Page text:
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The Ivory Coast is the world’s largest exporter of cocoa beans and is also a big exporter of coffee. Petroleum has become another important export product since oil was discovered on the continental shelf of the Ivory Coast in the 1970s.

In 1997, Svenska farmed-in to the Espoir Field, Block CI-26, located north of the Baobab field, entering a partnership with Addax Petroleum, Ranger Oil, Tullow and the national oil company Petroci. When oil prices plummeted in 1998, Svenska left the licence for financial reasons, but stayed with the partnership in the newly formed CI-40 exploration licence, covering the Baobab prospect. Tullow and Addax decided to leave the partnership. Ranger was acquired by, and incorporated with, Canadian National Resources (CNR).


Interpretation of the seismic data was completed by the operator, CNR, Svenska and Petroci. The first well was drilled in 2001 and the theory of oil migration paths into the reservoir was confirmed. An appraisal well was drilled in 2002 and only three years later, production from the Baobab field commenced. At the time, this was the fastest oil development project ever performed in West Africa.

The reservoir is located in water depths of 1500 metres. Production from the field commenced in August 2005 from ten horizontal wells aided by three water injectors. The produced fluids were co-mingled and transported via flow lines to an FPSO moored in 900 metres water depth.


The vessel used for conversion to an FPSO was a very large crude carrier (VLCC) of 350,000 deadweight tonnage (DWT) called "Tina", built at Kockums shipyard in Sweden in 1978. After the Exxon Valdez accident in Alaska in 1989, single-hull tankers like "Tina" were no longer allowed to enter US ports or terminals. In 2004, she was converted into an FPSO by Modec International Inc. and contracted by the Baobab partnership. She left the Keppel shipyard in Singapore on 26 December 2004 – on the same day as the tsunami disaster struck the coasts of the Indian Ocean.

The FPSO arrived in the field offshore the Ivory Coast in January 2005. Oil production started in August 2005.

The FPSO is equipped to process hydrocarbons, separating crude oil, water and gas. The gas is partly used for power generation on board the vessel, partly piped via the Espoir export gas system to shore at the Adjue gas terminal and transported on to the Azito power generation plant near Abidjan, where it is used as feed stock for generating electricity.

Crude oil is stored in cargo tanks on board. The storage capacity is a generous 2.4 mmbbls.

The FPSO is owned and operated by Modec International Inc., a Japanese international supplier and operator of FPSOs.

Crude oil from the Baobab reservoir is comparatively heavy, but still attractive on the world market. It stays in liquid form down to -40°C, which is a big handling advantage for refineries in the northern hemisphere during winter conditions.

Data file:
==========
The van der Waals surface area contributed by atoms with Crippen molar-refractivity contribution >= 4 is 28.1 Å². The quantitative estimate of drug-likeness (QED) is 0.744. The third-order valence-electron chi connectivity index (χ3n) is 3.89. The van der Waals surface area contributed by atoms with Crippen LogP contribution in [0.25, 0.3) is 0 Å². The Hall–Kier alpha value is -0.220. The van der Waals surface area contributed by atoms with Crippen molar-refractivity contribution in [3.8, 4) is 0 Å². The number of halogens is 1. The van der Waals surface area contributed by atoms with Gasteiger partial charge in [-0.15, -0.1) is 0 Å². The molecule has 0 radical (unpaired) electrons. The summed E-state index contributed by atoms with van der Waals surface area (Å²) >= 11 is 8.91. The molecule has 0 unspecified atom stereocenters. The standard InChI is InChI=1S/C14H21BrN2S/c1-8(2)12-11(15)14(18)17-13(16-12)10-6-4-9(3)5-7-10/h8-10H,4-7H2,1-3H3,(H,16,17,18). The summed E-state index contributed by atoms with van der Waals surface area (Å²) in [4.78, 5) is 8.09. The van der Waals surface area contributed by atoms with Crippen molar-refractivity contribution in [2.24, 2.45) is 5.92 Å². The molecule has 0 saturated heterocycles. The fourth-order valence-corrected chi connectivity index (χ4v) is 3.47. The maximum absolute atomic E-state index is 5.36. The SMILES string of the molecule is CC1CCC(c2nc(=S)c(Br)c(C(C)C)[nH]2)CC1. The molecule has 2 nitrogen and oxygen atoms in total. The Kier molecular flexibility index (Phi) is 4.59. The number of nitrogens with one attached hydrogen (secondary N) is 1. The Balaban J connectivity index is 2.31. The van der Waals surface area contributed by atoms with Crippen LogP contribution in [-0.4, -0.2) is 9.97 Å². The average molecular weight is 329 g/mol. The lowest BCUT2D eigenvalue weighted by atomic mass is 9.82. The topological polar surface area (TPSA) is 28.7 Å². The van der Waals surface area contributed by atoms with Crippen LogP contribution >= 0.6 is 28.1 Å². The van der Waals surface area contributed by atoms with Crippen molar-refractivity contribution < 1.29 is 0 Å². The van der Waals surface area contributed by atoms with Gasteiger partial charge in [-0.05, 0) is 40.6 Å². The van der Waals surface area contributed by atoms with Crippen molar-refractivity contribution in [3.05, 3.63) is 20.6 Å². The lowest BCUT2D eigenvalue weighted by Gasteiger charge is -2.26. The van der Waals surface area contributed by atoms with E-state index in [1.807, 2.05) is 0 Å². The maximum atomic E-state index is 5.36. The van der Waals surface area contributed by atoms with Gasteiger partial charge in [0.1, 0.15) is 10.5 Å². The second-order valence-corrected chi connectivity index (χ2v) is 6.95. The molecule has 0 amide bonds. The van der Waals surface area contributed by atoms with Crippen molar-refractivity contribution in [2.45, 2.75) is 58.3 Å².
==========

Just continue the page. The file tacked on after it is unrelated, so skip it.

Baobab crude oil is marketed and sold worldwide by Shell, the largest trading company of West African crude oil, trading about 800,000 bbl/day. Traded oil is transferred from the FPSO to shuttle tankers for further shipment to refineries. Shuttle tankers are normally designed to fit either the Panama Canal or the Suez Canal. A Suez tanker has a capacity of 1 million barrels.

"The FPSO’s large storage capacity is an advantage in price negotiations, since we almost always can guarantee that the cargo is available when the buyer’s tanker is approaching," Jan explains.

"When we started production, we used a borehole completion technology called ’Expandable Sand Screens’ (ESS), to prolong well life by controlling the intrusion of fine-grained sand,” says Jan. “400 wells had previously been successfully drilled using this technique, but to us the fine Baobab sand still presented a problem. We lost five out of ten wells during the first year, when the expandable sand screens collapsed."

The solution was another completion technology, the tried and trusted “Open Hole Gravel Packing” (OHGP). It was introduced in Baobab in 2009, when four new wells were drilled as replacements for the failed Phase 1 wells. Three of these four wells are still in service. Of the original 10 ESS wells, only one remains.

"Losing the wells meant lower production, and for a while we were worried that there would not be a big enough oil stream to run the process equipment on the FPSO, which can handle a minimum stream of 5,000 bbl/day. But production never fell below 8,000 bbl/day, so we were able to handle the situation. The maximum limit for oil plus water, 70,000 bbl/day, will come in handy when the new production wells are in place."

Baobab will undergo further development, and new draining philosophies and technologies will be applied to exploit this resource to its maximum extent. Even with the Phase 4 wells in production, we are only targeting around 25 per cent of the oil in place. Future development phases are being considered, and a conceptual scenario for Phase 5 is taking shape. Assuming this will be a six well campaign we believe that the Estimated Ultimate Recoverable Reserves (EUR) will be increased by another 50+ mmboe to reach a recovery factor of more than 30 percent. We further believe that there is still room for increase and the partnership is working towards a target in excess of 40 per cent by the time the licence reaches relinquishment.

The Baobab production licence expires in 2028, but can be extended.

"If production is still profitable by that time, we can opt for a 10-year extension", Jan Hagen finishes.

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